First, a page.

A property inspection is by far one of the most important portions of the home buying process for any potential buyer. Although home inspections are optional, it is suggested that all buyers spend the additional funds to attain a home inspection. Home inspections average between $300-$500 dependent on the area, but can save the homeowner thousands of dollars in the long run. A home inspector can see and notice issues that the average eye may oversee, which alleviates unanticipated home repairs and increased costs. Adding a home inspection to any purchase offer ensures that any issues that may arise are known upfront. This can affect not only the price of the offer, but whether to continue with the contract.
What Does a Home Inspection Cover?
American Society of Home Inspections helps set a standard of practice for home inspections throughout the United States. A typical home inspection includes structure standards, roof & attic inspections, basement inspections, HVAC systems checks, plumbing, electrical appliances and garage space checks. The inspectors are considered 3rd party observers and are there to objectively provide information about any home they are ordered to provide an inspection for. It is suggested that the buyer is present for this inspection to be able to ask the home inspector questions regarding any issues or discrepancies seen by the inspector or buyer.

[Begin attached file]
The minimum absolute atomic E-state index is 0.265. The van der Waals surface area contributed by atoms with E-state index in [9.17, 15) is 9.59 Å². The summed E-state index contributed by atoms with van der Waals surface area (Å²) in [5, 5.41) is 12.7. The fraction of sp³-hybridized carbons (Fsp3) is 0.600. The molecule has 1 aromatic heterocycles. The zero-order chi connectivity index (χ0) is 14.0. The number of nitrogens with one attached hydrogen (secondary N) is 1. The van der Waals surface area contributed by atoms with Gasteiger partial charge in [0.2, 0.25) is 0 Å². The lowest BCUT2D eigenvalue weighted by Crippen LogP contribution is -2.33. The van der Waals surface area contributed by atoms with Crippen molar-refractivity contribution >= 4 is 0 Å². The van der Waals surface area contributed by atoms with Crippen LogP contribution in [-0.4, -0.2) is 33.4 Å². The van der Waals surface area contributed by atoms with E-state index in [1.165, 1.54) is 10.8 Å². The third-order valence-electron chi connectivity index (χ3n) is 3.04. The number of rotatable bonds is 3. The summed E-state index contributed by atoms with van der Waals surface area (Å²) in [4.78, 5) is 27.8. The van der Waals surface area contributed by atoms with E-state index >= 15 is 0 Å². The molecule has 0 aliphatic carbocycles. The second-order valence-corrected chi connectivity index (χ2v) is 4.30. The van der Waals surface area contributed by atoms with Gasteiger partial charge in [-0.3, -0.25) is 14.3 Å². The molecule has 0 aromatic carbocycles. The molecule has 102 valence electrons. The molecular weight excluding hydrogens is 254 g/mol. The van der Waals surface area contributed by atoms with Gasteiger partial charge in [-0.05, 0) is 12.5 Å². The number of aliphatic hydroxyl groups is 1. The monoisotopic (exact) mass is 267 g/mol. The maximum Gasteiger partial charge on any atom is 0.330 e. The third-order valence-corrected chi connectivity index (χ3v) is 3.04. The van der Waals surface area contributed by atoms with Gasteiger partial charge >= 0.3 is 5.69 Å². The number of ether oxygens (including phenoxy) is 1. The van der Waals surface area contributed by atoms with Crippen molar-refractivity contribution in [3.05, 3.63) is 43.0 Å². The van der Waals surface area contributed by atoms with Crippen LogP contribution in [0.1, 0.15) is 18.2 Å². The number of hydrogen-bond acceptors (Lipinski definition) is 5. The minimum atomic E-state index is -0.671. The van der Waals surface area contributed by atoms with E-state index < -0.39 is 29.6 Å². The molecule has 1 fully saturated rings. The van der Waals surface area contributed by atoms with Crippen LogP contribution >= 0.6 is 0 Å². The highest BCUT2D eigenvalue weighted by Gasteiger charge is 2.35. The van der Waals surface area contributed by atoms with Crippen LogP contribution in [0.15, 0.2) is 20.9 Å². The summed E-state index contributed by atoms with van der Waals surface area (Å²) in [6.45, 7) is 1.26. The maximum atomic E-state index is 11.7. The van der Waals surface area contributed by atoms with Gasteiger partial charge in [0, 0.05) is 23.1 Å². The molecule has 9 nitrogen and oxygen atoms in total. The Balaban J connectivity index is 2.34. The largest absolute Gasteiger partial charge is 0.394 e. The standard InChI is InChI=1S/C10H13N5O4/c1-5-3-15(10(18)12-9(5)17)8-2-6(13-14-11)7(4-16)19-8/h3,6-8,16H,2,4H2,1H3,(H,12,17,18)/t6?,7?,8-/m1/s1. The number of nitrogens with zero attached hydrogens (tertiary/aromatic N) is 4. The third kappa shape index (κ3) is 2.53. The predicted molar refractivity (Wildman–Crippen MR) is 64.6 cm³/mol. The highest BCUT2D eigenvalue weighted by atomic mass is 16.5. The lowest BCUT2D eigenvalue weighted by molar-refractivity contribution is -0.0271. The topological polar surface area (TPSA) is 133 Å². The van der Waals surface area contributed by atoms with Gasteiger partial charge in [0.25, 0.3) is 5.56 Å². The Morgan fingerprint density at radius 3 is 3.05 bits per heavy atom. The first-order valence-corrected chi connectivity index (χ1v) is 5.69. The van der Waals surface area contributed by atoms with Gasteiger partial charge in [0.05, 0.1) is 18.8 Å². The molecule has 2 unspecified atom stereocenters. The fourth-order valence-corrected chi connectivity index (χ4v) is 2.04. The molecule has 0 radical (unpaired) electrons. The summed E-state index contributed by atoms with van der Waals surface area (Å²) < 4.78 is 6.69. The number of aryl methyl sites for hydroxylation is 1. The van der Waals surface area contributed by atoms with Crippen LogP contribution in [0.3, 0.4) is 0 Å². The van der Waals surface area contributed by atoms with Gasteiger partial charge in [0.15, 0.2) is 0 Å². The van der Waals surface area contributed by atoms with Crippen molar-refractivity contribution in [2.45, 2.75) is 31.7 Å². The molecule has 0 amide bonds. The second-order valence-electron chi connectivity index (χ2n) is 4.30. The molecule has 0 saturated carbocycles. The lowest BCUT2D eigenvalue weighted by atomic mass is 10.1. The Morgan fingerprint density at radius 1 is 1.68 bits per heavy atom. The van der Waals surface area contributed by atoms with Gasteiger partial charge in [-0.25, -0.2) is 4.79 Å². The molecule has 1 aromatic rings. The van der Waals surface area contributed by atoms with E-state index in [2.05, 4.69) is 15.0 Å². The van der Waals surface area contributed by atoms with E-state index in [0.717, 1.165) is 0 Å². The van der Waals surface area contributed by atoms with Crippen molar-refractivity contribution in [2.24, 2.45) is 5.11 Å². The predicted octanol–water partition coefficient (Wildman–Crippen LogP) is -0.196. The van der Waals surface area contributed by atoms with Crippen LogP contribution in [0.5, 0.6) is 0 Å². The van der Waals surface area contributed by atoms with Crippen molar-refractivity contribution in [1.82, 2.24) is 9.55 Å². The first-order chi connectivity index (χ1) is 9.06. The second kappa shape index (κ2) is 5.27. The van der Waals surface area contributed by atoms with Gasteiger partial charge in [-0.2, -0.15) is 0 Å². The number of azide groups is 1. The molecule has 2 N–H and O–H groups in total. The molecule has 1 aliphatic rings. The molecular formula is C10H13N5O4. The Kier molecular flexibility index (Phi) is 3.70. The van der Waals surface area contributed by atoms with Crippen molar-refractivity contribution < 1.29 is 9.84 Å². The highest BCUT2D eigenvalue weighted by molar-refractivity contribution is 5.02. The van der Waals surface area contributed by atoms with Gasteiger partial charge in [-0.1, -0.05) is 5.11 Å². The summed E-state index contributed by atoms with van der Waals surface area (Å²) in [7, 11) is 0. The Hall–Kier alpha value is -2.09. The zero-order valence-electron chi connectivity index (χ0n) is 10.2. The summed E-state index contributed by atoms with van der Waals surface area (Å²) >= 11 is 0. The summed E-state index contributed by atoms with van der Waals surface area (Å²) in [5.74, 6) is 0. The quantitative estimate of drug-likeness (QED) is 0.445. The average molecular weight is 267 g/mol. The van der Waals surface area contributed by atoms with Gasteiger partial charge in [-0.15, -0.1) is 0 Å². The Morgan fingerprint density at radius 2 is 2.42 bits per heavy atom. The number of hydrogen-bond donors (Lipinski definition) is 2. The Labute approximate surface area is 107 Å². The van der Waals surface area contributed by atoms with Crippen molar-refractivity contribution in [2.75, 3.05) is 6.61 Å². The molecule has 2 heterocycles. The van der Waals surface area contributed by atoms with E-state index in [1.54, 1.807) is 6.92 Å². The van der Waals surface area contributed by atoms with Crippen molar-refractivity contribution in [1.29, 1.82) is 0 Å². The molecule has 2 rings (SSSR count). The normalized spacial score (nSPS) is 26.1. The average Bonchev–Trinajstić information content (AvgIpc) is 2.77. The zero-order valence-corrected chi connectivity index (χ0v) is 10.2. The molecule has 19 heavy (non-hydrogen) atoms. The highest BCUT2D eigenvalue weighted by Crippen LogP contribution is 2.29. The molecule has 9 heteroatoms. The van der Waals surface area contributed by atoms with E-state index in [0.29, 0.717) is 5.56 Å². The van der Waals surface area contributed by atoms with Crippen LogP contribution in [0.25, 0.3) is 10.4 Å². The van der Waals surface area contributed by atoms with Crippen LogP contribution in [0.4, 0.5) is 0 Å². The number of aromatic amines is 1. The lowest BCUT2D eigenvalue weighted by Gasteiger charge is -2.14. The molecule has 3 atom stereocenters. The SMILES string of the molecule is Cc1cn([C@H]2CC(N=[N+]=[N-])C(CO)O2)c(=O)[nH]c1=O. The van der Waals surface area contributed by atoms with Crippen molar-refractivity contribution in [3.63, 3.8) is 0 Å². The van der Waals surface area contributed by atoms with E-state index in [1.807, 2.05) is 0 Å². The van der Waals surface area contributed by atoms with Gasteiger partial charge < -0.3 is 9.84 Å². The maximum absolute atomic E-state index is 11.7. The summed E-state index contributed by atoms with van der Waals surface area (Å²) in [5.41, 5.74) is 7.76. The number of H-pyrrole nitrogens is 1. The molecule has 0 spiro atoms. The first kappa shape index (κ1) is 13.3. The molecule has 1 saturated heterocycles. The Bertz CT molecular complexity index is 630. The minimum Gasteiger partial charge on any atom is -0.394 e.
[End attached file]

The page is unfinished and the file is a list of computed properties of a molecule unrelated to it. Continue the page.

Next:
Inspections can take 7-14 days to occur and be received dependent on the demand in the area. The inspection report will include the following:
- If the problem is a safety issue, minor repair or major defect
- What items need replaced and what needs repaired or serviced
- What items are suitable for use, but should be monitored by the buyer.
Once the buyer receives the home inspection report, the buyer can counter the seller with required repairs and updates to continue with the current offer. If the seller is unwilling to make these changes, the buyer can opt for a price reduction or choose to leave the contract.